Once thought of as only an anti-aging cosmetic treatment for wrinkles, fine lines, and facial indentations, Botox injections can now also be used for the management of early prostate cancers. According to the latest clinical trial conducted by the University of Texas Health Science Center, the freezing properties of Botox can be employed in controlling the tumor growth and spread in adult males who have the localized disease (confined to the gland).
Cancer of the prostate is initiated in the glandular cells that secrete prostatic fluid (responsible for the fluidity of semen and also contain high energy molecules for the nourishment of sperm cells). Although other structures in the prostate can also undergo malignant transformation (leading to transitional cell carcinoma, small cell carcinoma and sarcoma), the overall prevalence is rare.
According to latest reports of American Cancer Society, localized prostate malignancy is responsible for 90% of all the reported cases. Due to low growth potential, the 15-year survival rate of prostate cancer is fairly high (about 93%) with even higher survival rate if surgery is performed.
About the Clinical Trial:
In order to study the effects of Botox on the cancer cells, researchers from The University of Texas Health Science Center in Houston are conducting a clinical trial on 15 known patients with the localized disease. As part of the trial, the researchers will inject half of the prostate gland with saline and half with Botox. This strategy will be used to analyze the effect of two agents on the tumor cells.
All 15 participants in the clinical trial are scheduled for removal of the gland by radical prostatectomy. The research team will analyze the tumor cells to compare the response to Botox with saline treated gland. Of the three procedures performed so far, the results are promising, suggesting shrinkage of tumor mass in response to Botox compared to no change in case of saline treated gland.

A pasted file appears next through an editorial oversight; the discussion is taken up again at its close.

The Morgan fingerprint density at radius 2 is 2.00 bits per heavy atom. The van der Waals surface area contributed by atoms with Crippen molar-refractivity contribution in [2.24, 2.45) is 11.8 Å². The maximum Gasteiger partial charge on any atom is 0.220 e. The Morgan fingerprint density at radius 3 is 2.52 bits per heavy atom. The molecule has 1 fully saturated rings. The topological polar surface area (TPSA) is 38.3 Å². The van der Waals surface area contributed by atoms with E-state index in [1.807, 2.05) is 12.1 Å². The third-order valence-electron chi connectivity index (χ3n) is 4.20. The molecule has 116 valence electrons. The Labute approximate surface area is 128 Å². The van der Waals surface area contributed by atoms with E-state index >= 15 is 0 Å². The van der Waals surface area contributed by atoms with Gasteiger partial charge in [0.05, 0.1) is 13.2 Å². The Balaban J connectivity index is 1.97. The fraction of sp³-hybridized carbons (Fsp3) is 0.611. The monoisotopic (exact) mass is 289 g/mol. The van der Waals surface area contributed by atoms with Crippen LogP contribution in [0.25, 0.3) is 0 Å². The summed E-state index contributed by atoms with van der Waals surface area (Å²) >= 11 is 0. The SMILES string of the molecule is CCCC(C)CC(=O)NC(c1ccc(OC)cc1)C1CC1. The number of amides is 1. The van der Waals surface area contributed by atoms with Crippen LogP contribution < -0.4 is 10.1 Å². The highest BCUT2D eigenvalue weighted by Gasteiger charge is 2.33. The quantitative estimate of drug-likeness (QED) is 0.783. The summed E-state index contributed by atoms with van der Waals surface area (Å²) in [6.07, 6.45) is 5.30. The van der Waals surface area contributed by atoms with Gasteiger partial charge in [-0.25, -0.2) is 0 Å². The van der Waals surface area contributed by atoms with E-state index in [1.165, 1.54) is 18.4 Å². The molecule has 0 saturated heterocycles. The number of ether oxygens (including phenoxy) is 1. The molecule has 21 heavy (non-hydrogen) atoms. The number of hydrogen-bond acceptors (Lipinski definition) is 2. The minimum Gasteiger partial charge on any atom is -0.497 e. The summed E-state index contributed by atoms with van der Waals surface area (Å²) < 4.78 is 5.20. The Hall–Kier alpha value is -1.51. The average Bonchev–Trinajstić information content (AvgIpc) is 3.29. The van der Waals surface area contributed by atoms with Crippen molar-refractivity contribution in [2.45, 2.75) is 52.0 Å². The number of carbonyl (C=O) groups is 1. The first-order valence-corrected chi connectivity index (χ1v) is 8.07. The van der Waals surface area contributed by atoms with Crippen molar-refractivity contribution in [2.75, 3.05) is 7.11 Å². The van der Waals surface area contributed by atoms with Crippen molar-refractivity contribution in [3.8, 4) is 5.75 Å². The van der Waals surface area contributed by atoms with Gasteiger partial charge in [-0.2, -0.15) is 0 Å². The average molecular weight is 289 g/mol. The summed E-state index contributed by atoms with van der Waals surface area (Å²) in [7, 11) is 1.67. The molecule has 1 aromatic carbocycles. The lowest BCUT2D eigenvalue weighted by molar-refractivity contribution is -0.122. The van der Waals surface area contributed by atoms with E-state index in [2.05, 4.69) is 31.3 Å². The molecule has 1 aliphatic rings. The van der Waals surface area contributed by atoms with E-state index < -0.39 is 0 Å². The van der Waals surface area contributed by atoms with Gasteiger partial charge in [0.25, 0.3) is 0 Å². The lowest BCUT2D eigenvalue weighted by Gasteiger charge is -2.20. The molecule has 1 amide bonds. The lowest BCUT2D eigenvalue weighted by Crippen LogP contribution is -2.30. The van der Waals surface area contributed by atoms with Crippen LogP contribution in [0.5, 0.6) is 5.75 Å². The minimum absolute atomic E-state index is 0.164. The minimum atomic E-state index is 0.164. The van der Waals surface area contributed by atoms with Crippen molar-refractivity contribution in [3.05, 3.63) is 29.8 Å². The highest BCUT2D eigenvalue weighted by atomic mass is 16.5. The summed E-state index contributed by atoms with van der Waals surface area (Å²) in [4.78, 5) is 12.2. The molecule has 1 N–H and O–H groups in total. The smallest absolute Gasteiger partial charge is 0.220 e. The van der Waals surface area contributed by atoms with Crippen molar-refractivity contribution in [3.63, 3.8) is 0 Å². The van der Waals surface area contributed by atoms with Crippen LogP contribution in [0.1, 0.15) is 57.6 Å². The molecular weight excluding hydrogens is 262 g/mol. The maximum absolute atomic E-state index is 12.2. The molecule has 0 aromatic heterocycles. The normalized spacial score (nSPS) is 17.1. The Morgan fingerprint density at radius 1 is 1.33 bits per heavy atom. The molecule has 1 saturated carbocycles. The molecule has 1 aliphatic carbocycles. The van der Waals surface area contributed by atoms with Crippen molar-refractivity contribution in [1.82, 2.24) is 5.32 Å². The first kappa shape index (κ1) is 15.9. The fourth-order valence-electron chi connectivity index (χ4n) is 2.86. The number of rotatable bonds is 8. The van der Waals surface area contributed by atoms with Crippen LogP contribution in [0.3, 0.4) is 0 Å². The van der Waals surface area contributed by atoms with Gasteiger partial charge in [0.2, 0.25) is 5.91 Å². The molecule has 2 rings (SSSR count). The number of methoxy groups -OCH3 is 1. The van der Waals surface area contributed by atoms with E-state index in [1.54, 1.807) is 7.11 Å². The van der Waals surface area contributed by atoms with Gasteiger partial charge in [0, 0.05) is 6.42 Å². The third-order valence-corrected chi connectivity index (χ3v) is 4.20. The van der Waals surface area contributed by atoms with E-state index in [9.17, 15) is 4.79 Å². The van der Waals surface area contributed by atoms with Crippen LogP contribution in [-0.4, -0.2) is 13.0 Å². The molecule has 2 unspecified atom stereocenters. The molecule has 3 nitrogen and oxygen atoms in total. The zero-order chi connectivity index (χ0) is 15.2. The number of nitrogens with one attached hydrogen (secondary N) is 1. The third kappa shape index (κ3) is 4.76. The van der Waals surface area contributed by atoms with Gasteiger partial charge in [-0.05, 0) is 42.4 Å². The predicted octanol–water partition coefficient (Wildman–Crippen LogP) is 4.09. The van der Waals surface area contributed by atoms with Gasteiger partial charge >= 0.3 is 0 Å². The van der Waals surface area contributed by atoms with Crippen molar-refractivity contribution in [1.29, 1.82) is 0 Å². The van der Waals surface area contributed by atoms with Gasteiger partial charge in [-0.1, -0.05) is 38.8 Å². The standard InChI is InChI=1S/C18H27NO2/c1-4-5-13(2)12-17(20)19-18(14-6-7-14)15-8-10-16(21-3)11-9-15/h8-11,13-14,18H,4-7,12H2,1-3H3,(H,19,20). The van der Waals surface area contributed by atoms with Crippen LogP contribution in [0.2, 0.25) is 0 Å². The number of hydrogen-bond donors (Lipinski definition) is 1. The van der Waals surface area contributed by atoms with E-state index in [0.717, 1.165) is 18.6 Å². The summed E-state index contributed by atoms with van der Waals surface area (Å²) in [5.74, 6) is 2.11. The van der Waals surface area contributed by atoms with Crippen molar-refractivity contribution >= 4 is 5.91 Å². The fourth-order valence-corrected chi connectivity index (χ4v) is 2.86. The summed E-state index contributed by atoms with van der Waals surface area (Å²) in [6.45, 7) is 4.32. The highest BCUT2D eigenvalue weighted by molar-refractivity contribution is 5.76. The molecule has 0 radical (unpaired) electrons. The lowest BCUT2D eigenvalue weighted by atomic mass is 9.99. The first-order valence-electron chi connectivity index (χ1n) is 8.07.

While speaking to the Daily Mail, consultant in urology-oncology at North Bristol NHS Trust, Professor Raj Persad said:
“It is not known how Botox could exert an effect on cancer cells. It may deprive them of nerve elements crucial to their survival, but more research is needed to look at the effectiveness and to compare outcomes with the existing treatments.”
The research team at the University of Texas is also observing males for other prostate related issues like BPH (benign prostatic hyperplasia – seen with physiological aging and leads to difficulties in urination and other lower urinary tract symptoms LUTS).
Prostate cancer and current treatment modalities:
Currently, various medical and surgical strategies are being used to manage localized prostate malignancy (which include hormone therapy, radiotherapy and surgery). However, the risk of complications is fairly high with most prevailing treatments, such as varying degrees of erectile disorders, incontinence of urine, or impotency.
Previous studies on Botox and prostate issues:
The trial conducted by the University of Texas is not the first investigational study. Scientists from of Pittsburgh School of Medicine and Chang Gung University Medical College, Taiwan also reported their findings at the American Urological Association (AUA) annual meeting held at Anaheim, California. The research team identified that introduction of Botox injections in patients with benign prostatic hyperplasia helped in resolving urinary symptoms in 75% of the patients. The team concluded: “Botox has been shown to be safe and effective. One injection, which takes five minutes, can prove effective for a year.”
Positive results from this research will open new treatment options for prostate cancer patients with minimal risk of urinary complications.